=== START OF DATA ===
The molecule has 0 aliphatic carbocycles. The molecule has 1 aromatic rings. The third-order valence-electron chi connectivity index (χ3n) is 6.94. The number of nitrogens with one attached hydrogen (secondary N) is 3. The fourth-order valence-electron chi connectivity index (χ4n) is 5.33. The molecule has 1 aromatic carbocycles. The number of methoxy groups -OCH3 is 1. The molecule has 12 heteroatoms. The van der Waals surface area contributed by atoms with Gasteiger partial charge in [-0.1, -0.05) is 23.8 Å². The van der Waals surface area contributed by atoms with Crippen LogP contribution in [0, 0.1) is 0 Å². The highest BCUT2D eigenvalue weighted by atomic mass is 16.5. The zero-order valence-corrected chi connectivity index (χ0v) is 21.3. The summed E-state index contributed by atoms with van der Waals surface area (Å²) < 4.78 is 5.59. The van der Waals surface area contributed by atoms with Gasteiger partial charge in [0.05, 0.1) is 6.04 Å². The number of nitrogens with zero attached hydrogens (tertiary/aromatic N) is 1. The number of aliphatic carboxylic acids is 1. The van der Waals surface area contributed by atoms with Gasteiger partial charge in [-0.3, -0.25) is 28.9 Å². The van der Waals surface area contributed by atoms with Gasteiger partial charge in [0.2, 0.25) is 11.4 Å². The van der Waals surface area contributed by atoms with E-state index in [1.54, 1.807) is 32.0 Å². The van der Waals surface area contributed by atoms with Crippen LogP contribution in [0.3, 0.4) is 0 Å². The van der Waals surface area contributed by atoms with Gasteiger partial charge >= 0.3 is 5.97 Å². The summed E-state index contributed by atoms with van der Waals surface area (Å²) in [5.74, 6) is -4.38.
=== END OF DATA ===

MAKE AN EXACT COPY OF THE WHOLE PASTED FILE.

The molecule has 0 aliphatic carbocycles. The molecule has 1 aromatic rings. The third-order valence-electron chi connectivity index (χ3n) is 6.94. The number of nitrogens with one attached hydrogen (secondary N) is 3. The fourth-order valence-electron chi connectivity index (χ4n) is 5.33. The molecule has 1 aromatic carbocycles. The number of methoxy groups -OCH3 is 1. The molecule has 12 heteroatoms. The van der Waals surface area contributed by atoms with Gasteiger partial charge in [-0.1, -0.05) is 23.8 Å². The van der Waals surface area contributed by atoms with Crippen LogP contribution in [0, 0.1) is 0 Å². The highest BCUT2D eigenvalue weighted by atomic mass is 16.5. The zero-order valence-corrected chi connectivity index (χ0v) is 21.3. The summed E-state index contributed by atoms with van der Waals surface area (Å²) < 4.78 is 5.59. The van der Waals surface area contributed by atoms with Gasteiger partial charge in [0.05, 0.1) is 6.04 Å². The number of nitrogens with zero attached hydrogens (tertiary/aromatic N) is 1. The number of aliphatic carboxylic acids is 1. The van der Waals surface area contributed by atoms with Gasteiger partial charge in [-0.3, -0.25) is 28.9 Å². The van der Waals surface area contributed by atoms with Gasteiger partial charge in [0.2, 0.25) is 11.4 Å². The van der Waals surface area contributed by atoms with E-state index in [1.54, 1.807) is 32.0 Å². The van der Waals surface area contributed by atoms with Crippen LogP contribution in [0.3, 0.4) is 0 Å². The van der Waals surface area contributed by atoms with Gasteiger partial charge >= 0.3 is 5.97 Å². The summed E-state index contributed by atoms with van der Waals surface area (Å²) in [5.74, 6) is -4.38.